Pandemic h1n1 2009 influenza in pigs
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Pandemic H1N1/2009 Influenza in Pigs. Renita W. Marshall, DVM, MS Southern University System Southern University Agricultural Research & Extension Center EDEN Webinar. What is Swine Influenza?. Respiratory disease of pigs Influenza A viruses H1N1 * H1N2 H3N2 Isolated from a pig in 1930

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Pandemic H1N1/2009 Influenza in Pigs

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Pandemic h1n1 2009 influenza in pigs

Pandemic H1N1/2009 Influenza in Pigs

Renita W. Marshall, DVM, MS

Southern University System

Southern University Agricultural Research & Extension Center

EDEN Webinar


What is swine influenza

What is Swine Influenza?

  • Respiratory disease of pigs

  • Influenza A viruses

    • H1N1*

    • H1N2

    • H3N2

  • Isolated from a pig in 1930

  • Common in North and South America, Europe, Asia, Africa


What is swine influenza1

What is Swine Influenza?

  • From 1930 to the late 1990s these classical swine influenza viruses circulated in pigs in the US and remained relatively stable.


Classical swine flu

Classical Swine Flu

  • High levels of illness

  • Low death rates

  • Outbreaks during late fall and winter months

  • Morbidity rapidly reaches 100%

  • Mortality usually does not exceed 1%

  • Recovery usually after 5-7 days


Disease surveillance

Disease Surveillance

  • Disease surveillance is a tool for action

  • Many countries in the world do not have sufficient capacity in place

  • Many do not consider swine influenza virus infections as a high priority


Disease surveillance1

Disease Surveillance

  • There are currently no guidelines or set of defined strategies to address this disease

  • Industrial pig farms around the world apply vaccinations to control clinical disease

  • Although swine influenza is not a notifiable disease, all exceptional events related to Pandemic H1N1/2009 virus in swine should be reported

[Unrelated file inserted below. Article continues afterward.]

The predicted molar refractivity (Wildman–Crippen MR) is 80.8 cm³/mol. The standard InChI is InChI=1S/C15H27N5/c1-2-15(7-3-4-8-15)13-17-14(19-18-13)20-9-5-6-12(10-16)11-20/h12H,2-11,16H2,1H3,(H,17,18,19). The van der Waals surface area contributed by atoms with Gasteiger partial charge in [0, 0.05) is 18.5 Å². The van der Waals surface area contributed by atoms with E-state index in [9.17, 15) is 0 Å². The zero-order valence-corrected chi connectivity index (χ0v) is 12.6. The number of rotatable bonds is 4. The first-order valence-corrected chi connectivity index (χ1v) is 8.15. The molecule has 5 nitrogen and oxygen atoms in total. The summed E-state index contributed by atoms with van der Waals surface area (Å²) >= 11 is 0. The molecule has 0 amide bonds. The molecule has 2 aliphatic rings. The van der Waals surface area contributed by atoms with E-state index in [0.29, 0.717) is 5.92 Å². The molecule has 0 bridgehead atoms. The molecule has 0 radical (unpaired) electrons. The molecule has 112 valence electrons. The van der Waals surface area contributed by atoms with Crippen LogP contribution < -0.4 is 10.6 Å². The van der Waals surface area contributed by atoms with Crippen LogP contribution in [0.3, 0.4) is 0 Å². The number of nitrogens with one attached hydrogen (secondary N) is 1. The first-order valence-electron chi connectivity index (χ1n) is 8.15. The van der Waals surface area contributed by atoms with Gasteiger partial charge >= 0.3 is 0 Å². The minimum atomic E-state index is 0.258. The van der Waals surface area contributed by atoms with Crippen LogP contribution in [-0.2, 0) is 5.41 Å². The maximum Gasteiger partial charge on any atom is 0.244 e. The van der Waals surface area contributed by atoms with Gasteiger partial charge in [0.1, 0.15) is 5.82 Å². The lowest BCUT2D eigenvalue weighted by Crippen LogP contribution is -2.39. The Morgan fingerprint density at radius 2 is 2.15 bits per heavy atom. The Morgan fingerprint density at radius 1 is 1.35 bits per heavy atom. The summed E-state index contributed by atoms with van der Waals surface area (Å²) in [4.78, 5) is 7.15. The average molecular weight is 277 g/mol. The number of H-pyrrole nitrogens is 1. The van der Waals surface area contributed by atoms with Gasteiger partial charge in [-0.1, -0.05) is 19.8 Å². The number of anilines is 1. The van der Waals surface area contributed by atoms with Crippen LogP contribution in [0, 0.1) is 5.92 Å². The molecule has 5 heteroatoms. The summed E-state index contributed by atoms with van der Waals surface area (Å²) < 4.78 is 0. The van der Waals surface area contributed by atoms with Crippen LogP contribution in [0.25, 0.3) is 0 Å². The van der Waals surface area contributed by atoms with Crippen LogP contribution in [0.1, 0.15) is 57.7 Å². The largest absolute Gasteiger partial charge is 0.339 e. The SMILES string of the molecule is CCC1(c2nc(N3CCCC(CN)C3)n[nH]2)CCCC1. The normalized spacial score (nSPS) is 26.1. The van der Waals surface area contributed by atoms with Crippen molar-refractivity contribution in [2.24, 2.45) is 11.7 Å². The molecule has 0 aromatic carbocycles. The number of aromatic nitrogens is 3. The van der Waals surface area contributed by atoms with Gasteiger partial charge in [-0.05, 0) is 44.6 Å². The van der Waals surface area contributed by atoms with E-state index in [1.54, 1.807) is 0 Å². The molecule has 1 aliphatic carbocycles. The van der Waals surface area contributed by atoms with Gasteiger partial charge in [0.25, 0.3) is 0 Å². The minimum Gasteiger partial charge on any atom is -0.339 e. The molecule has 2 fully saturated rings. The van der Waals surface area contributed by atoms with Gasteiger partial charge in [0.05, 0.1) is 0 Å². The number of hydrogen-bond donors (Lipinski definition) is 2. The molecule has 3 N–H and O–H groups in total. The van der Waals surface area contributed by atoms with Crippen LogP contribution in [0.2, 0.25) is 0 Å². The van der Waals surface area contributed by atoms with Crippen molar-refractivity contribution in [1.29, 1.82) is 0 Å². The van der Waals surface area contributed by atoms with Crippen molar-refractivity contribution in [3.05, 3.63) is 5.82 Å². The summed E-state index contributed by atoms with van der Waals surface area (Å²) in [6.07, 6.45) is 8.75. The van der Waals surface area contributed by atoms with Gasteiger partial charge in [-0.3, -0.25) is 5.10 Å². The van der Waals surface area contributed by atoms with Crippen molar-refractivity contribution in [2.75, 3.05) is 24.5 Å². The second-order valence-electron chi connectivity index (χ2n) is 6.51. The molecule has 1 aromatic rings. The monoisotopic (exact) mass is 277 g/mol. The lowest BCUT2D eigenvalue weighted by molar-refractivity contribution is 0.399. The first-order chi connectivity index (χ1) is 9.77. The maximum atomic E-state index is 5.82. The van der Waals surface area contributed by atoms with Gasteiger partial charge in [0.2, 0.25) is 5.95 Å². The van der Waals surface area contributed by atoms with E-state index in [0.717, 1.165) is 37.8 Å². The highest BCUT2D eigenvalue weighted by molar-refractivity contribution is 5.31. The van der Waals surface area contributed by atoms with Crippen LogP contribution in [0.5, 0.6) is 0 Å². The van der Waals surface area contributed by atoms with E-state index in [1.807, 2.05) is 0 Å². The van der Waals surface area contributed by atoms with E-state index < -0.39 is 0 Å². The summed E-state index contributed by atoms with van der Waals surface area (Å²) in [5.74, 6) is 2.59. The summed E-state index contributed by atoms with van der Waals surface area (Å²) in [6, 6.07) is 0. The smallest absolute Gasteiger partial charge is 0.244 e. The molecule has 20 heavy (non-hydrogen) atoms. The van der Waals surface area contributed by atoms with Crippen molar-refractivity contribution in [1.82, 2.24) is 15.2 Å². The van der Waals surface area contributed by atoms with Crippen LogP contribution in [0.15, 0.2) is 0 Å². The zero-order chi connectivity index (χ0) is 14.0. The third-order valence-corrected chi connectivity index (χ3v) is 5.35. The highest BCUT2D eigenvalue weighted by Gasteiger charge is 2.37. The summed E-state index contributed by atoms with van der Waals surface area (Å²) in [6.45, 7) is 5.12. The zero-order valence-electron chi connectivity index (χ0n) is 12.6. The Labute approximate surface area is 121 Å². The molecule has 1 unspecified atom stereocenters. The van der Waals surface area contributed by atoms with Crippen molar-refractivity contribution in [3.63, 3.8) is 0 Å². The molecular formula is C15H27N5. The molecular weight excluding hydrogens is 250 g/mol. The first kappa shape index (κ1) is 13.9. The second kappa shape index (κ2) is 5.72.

Disease surveillance2

Disease Surveillance

  • The adaptation of surveillance schemes is encouraged.

  • Surveillance should include the active participation of local communities and farmers to report active respiratory cases in pigs.


Recognizing the signs of flu in pigs

Recognizing the signs of flu in pigs

  • sudden onset of fever

  • lethargy, lack of alertness

  • going off feed (poor appetite)

  • coughing (barking)

  • discharge from the nose or eyes, eye redness or inflammation

  • sneezing

  • breathing difficulties


If swine influenza is identified

If swine influenza is identified…….

  • FAO recommends that animals be given supportive care and allowed to recover

  • Culling of affected swine is not recommended

  • Animal handlers should protect themselves from potential zoonotic agents


If swine influenza is identified1

If swine influenza is identified…….

  • Animal handlers should seek early medical attention if they become ill

    • Feverish

    • Respiratory or other symptoms

  • Pig workers with symptoms of flu should not work on pig farms


Serological testing

Serological Testing

  • Serology for H1N1 should not be used as the sole indicator of previous infection with the Pandemic H1N1/2009 influenza virus

  • Current tests do not differentiate between H1N1 strains